350.org founder, Bill McKibben wrote a book called Deep Economy in which he explains that "In 2005 the Economist developed a new system to rank not GNP but 'quality of life' Using indexes of everything from divorce rates to community life... The United States, despite having the highest income per capita of any place but Luxembourg, nonetheless came in thirteenth, well behind, say, Spain, where people earned barely 60 percent as much." Think about that folks, people who make less money are doing better than us, is this not a sign that our priorities are out of whack?
It will be a challenge for the United States to accept that GNP is an ineffective measure of success, and the pursuit of the almighty dollar, is above all else, a dark pursuit that does not lead to happiness for most people. It is crucial to remember the words of Bobby King, because after all, GNP "measures everything, in short, except that which makes life worthwhile"
We currently live in a nation where the idea of pursuing the greatest good for the greatest number over the long run has become dirty news. The pristine idea of an invisible hand guiding the market to the best possible solution for everyone has come to exist only in textbooks and idealistic minds. By choosing to focus on growth, and getting more for less by raping the resources of society and nature, we have developed an attitude of entitlement and an expectation of endless demand. It seems that our economy is no longer an invisible hand, instead it has become a mother bird feeding fat worms to the open mouth shouting "MORE!" while leaving a quieter child who whispers, "better please" to go hungry.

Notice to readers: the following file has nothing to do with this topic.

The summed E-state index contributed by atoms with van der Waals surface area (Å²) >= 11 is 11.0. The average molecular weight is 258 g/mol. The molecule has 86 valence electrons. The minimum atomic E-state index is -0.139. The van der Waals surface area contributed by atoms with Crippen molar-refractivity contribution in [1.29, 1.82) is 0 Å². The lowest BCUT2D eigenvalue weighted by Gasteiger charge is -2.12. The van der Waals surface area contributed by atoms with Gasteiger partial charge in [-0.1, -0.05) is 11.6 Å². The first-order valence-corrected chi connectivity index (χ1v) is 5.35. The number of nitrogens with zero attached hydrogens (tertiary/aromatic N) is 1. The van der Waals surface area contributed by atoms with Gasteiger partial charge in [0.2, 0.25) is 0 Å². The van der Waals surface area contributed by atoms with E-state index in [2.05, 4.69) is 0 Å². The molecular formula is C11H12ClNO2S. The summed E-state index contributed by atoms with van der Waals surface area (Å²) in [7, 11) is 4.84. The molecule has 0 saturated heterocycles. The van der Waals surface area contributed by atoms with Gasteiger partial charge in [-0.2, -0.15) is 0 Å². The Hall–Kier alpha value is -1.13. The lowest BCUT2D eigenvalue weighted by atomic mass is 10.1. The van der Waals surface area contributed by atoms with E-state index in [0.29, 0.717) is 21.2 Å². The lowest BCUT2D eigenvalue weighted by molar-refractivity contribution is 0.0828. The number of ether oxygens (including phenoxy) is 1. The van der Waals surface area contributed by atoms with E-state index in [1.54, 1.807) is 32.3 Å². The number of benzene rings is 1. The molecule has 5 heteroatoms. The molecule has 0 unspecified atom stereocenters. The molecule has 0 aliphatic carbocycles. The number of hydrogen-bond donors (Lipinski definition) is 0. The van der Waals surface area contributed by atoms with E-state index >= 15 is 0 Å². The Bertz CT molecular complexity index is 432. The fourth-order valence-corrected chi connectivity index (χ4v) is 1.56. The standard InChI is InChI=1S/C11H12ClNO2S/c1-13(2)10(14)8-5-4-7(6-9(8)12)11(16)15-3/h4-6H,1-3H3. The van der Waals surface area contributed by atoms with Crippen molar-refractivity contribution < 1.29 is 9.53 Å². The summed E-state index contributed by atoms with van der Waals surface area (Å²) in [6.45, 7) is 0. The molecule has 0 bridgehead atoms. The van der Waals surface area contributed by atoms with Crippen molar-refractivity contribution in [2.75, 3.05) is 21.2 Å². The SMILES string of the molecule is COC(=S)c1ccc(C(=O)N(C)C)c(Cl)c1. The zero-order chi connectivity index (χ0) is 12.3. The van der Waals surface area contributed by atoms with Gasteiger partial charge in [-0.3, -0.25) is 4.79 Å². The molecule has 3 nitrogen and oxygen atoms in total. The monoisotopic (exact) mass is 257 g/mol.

We may not always admit it, but we do know that our economy is not acting in a way that prioritizes 'better' for most people. As time goes on, I look forward to a progression toward a new mindset and perhaps even new economic skills and goals that meet the need for the good of the great number over the long run, rather than the good of the few, right now.
It is clear that we must use good governance, and devote ourselves to human and social justice in the economic distribution of our scarce resources. The suffering of humanity, in this nation and abroad is shameful in view of the fact that with careful forethought it doesn't have to happen. We must begin to value humanity and never stop. The fact is that we can't take care of one single person, no matter their suffering or riches, without a planet to do it on and so we all have to consider the health of our environment as part of the health of humanity. Right now, economic accounting and the demand for more growth doesn't generally take human needs, social justice or environmental health into account on any cost/benefit spreadsheet. It's time that changed. It's time that humanity, and the planet that sustains us, were as valued in economic analysis as any dollar bill.
On the day that justice, truth, health, humanity, and nature begin to appear in accountant's spreadsheets we will be one step in the right direction toward being able to actually meet the needs of the greatest good for the greatest number over the longest run. Until then, and so long as profit is valued over all else, I don't think we'll ever really make progress.